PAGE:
It’s Ramadan, and like many other Muslims around the world, I’m trying my best not to totally flip out whilst fasting for nineteen hours a day and tending to my angelic/monster kids. It’s meant to be a month of spiritual and physical cleansing, a time when you strive to be a better person. But having young kids means I’m normally on course to having some kind of meltdown by 5pm. Trust me, being sleep deprived, hungry, thirsty and all round exhausted is not going to win me mother of the year any time soon, and any mum that tells me she is the epitome of patience and spiritual virtue during Ramadan can do one.
Being “hangry” (hungry and angry) during Ramadan is not ideal. It obviously defeats the purpose of Ramadan if I spend half my day being snappy with my kids (and the Old Git – although he often deserves it, to be fair) and verging on the cusp of hysteria. Whereas I’d normally give the kids multiple chances to comply with my requests/instructions, these days I’m flipping out after request number one. Big sigh. So, in an effort to save my soul and my sanity, I’ve been trying different things to stop me from descending into total crazy mum mode.
Firstly, I stay as far away as possible for as long as possible from my kids. It really helps. I disappear into the bedroom, utility room or toilet and spend as much of my time as possible in there contemplating life, making lists, doing what I normally do. Of course I emerge at intervals to feed the kids, wash them, help them with their homework etc, but overall I find that staying out of their way reduces the chances of an epic meltdown.
Secondly, I let the kids use electronic devices. During Ramadan anything goes. All my rules about limited screen time go out of the window and my kids turn into screen zombies. TV, iPad, phone, computer – all are fair game during this holy month. In order for me to attain peace of mind, the kids must attain the iPad. End of.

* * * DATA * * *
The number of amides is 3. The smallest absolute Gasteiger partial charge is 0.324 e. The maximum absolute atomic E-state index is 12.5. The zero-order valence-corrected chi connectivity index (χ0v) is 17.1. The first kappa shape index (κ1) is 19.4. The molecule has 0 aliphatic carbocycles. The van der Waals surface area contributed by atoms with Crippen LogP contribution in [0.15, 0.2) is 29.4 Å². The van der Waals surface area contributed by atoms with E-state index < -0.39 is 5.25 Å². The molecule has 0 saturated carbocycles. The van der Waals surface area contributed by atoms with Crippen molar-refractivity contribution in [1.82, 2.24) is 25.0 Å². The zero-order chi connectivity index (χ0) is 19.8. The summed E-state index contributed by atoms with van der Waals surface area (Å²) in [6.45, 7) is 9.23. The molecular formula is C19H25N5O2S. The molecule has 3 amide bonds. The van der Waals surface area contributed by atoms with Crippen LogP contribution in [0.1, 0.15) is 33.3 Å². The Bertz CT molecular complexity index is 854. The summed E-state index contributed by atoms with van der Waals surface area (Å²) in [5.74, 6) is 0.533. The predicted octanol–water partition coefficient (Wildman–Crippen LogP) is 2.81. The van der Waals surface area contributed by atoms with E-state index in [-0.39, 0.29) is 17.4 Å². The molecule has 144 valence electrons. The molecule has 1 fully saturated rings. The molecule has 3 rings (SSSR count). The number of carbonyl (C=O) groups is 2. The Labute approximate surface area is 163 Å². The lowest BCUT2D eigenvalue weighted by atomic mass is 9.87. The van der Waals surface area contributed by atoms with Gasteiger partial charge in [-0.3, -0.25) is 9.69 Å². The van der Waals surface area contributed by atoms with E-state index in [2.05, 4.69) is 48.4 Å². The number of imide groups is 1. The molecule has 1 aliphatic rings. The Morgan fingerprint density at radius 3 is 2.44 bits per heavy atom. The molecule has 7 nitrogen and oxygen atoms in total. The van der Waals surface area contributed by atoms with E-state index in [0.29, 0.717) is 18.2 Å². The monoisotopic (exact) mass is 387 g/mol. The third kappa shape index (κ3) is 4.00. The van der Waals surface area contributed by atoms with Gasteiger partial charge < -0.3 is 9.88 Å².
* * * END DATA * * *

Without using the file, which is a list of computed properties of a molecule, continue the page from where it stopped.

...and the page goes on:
Thirdly, I have to nap. I’m like a baby and have to sleep between the hours of 12-2pm in order to feel refreshed and recharged for the day. Even if I have the kids at home with me I still manage to do it albeit with a lot of background noise. The kids basically run riot in the house and I’m ok with that, as long as I get my two hours kip.
Fourthly, I stock up in the freezer. Not only is it full of samosas, kebabs, pasties and spring rolls, it’s also full of fish fingers, nuggets, pizzas and chips. Admittedly it’s not made with my own fair hands, but keeping things low maintenance during Ramadan makes things so much easier for me, plus the kids love it. You won’t find me slaving over a hot stove during Ramadan unless absolutely necessary. I also have my prized secret stash of chocolate which gives me focus and something to look forward to during the long days of fasting. Nobody is allowed to touch that…ever.
And finally, bribery works. I’ve bought this brilliant chocolate Ramadan calendar which the kids salivate over. In the event of bad behaviour, the threat of forfeiting their chocolate treat immediately rectifies the said bad behaviour and there is peace, calm and harmony in the house again.